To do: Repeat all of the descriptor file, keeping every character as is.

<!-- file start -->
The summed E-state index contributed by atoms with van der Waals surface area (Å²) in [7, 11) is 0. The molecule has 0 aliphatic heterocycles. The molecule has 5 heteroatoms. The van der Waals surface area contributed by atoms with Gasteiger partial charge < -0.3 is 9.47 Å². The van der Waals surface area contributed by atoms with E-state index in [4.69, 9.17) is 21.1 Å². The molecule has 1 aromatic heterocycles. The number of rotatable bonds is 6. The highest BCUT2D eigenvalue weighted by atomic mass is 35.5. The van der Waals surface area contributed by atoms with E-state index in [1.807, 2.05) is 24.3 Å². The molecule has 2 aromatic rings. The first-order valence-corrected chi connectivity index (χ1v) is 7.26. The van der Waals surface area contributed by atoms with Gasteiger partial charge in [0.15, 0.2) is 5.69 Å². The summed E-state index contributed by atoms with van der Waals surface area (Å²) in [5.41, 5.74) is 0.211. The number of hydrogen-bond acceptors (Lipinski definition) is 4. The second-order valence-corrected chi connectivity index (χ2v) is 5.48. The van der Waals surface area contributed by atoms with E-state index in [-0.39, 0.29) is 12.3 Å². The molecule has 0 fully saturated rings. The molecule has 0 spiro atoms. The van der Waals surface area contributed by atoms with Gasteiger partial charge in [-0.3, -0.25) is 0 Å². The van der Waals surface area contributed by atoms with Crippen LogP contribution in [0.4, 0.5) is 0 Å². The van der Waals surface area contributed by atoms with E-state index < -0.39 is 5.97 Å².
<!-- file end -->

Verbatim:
The summed E-state index contributed by atoms with van der Waals surface area (Å²) in [7, 11) is 0. The molecule has 0 aliphatic heterocycles. The molecule has 5 heteroatoms. The van der Waals surface area contributed by atoms with Gasteiger partial charge < -0.3 is 9.47 Å². The van der Waals surface area contributed by atoms with E-state index in [4.69, 9.17) is 21.1 Å². The molecule has 1 aromatic heterocycles. The number of rotatable bonds is 6. The highest BCUT2D eigenvalue weighted by atomic mass is 35.5. The van der Waals surface area contributed by atoms with E-state index in [1.807, 2.05) is 24.3 Å². The molecule has 2 aromatic rings. The first-order valence-corrected chi connectivity index (χ1v) is 7.26. The van der Waals surface area contributed by atoms with Gasteiger partial charge in [0.15, 0.2) is 5.69 Å². The summed E-state index contributed by atoms with van der Waals surface area (Å²) in [5.41, 5.74) is 0.211. The number of hydrogen-bond acceptors (Lipinski definition) is 4. The second-order valence-corrected chi connectivity index (χ2v) is 5.48. The van der Waals surface area contributed by atoms with E-state index in [-0.39, 0.29) is 12.3 Å². The molecule has 0 fully saturated rings. The molecule has 0 spiro atoms. The van der Waals surface area contributed by atoms with Gasteiger partial charge in [-0.3, -0.25) is 0 Å². The van der Waals surface area contributed by atoms with Crippen LogP contribution in [0.4, 0.5) is 0 Å². The van der Waals surface area contributed by atoms with E-state index < -0.39 is 5.97 Å².